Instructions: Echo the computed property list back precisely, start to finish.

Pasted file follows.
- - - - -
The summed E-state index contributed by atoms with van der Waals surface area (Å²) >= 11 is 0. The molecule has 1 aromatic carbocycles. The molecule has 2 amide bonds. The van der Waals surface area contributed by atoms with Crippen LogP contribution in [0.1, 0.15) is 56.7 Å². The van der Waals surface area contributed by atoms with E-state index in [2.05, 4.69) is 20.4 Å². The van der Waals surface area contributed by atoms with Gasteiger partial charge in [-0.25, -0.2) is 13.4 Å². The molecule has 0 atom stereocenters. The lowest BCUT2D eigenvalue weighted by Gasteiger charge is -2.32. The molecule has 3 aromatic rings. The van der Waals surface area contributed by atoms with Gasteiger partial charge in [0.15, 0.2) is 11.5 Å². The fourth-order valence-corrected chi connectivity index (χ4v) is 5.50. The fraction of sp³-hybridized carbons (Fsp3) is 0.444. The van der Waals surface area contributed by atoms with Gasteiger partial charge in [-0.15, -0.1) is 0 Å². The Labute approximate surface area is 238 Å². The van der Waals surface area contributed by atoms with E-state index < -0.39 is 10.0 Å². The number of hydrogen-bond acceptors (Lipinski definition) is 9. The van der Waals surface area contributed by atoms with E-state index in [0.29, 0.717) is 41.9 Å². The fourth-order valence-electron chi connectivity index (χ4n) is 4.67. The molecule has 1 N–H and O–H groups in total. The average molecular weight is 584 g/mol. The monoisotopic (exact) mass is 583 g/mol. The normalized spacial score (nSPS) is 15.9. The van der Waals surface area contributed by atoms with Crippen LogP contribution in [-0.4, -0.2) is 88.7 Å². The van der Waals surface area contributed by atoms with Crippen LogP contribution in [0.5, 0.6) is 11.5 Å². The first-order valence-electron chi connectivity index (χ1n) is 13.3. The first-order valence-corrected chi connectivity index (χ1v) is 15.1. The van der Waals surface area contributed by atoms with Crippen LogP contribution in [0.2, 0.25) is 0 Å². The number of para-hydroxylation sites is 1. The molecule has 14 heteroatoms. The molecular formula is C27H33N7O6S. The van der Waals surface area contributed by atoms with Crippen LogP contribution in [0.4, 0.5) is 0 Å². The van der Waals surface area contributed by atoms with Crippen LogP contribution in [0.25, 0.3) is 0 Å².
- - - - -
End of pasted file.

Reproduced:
The summed E-state index contributed by atoms with van der Waals surface area (Å²) >= 11 is 0. The molecule has 1 aromatic carbocycles. The molecule has 2 amide bonds. The van der Waals surface area contributed by atoms with Crippen LogP contribution in [0.1, 0.15) is 56.7 Å². The van der Waals surface area contributed by atoms with E-state index in [2.05, 4.69) is 20.4 Å². The van der Waals surface area contributed by atoms with Gasteiger partial charge in [-0.25, -0.2) is 13.4 Å². The molecule has 0 atom stereocenters. The lowest BCUT2D eigenvalue weighted by Gasteiger charge is -2.32. The molecule has 3 aromatic rings. The van der Waals surface area contributed by atoms with Gasteiger partial charge in [0.15, 0.2) is 11.5 Å². The fourth-order valence-corrected chi connectivity index (χ4v) is 5.50. The fraction of sp³-hybridized carbons (Fsp3) is 0.444. The van der Waals surface area contributed by atoms with Gasteiger partial charge in [-0.15, -0.1) is 0 Å². The Labute approximate surface area is 238 Å². The van der Waals surface area contributed by atoms with E-state index < -0.39 is 10.0 Å². The number of hydrogen-bond acceptors (Lipinski definition) is 9. The van der Waals surface area contributed by atoms with E-state index in [0.29, 0.717) is 41.9 Å². The fourth-order valence-electron chi connectivity index (χ4n) is 4.67. The molecule has 1 N–H and O–H groups in total. The average molecular weight is 584 g/mol. The monoisotopic (exact) mass is 583 g/mol. The normalized spacial score (nSPS) is 15.9. The van der Waals surface area contributed by atoms with Crippen LogP contribution in [-0.4, -0.2) is 88.7 Å². The van der Waals surface area contributed by atoms with Crippen LogP contribution in [0.5, 0.6) is 11.5 Å². The first-order valence-electron chi connectivity index (χ1n) is 13.3. The first-order valence-corrected chi connectivity index (χ1v) is 15.1. The van der Waals surface area contributed by atoms with Crippen LogP contribution in [0.2, 0.25) is 0 Å². The number of para-hydroxylation sites is 1. The molecule has 14 heteroatoms. The molecular formula is C27H33N7O6S. The van der Waals surface area contributed by atoms with Crippen LogP contribution in [0.4, 0.5) is 0 Å². The van der Waals surface area contributed by atoms with Crippen LogP contribution in [0.25, 0.3) is 0 Å².